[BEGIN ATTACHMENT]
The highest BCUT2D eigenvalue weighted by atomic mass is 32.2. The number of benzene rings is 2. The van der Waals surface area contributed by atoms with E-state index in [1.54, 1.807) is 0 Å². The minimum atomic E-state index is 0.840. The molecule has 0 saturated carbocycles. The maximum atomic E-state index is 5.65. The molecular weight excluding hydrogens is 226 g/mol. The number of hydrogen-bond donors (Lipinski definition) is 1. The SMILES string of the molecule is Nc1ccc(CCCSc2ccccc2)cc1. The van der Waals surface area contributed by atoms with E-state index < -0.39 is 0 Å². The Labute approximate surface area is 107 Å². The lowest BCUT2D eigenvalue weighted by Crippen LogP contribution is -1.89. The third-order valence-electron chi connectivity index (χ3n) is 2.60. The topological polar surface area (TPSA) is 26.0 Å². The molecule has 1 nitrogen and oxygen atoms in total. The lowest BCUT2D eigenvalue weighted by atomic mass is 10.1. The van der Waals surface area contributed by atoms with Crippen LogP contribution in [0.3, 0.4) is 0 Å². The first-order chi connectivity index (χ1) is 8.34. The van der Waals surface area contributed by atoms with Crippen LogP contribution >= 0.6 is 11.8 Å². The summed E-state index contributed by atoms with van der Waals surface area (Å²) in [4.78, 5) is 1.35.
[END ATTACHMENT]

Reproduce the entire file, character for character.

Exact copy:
The highest BCUT2D eigenvalue weighted by atomic mass is 32.2. The number of benzene rings is 2. The van der Waals surface area contributed by atoms with E-state index in [1.54, 1.807) is 0 Å². The minimum atomic E-state index is 0.840. The molecule has 0 saturated carbocycles. The maximum atomic E-state index is 5.65. The molecular weight excluding hydrogens is 226 g/mol. The number of hydrogen-bond donors (Lipinski definition) is 1. The SMILES string of the molecule is Nc1ccc(CCCSc2ccccc2)cc1. The van der Waals surface area contributed by atoms with E-state index < -0.39 is 0 Å². The Labute approximate surface area is 107 Å². The lowest BCUT2D eigenvalue weighted by Crippen LogP contribution is -1.89. The third-order valence-electron chi connectivity index (χ3n) is 2.60. The topological polar surface area (TPSA) is 26.0 Å². The molecule has 1 nitrogen and oxygen atoms in total. The lowest BCUT2D eigenvalue weighted by atomic mass is 10.1. The van der Waals surface area contributed by atoms with Crippen LogP contribution in [0.3, 0.4) is 0 Å². The first-order chi connectivity index (χ1) is 8.34. The van der Waals surface area contributed by atoms with Crippen LogP contribution >= 0.6 is 11.8 Å². The summed E-state index contributed by atoms with van der Waals surface area (Å²) in [4.78, 5) is 1.35.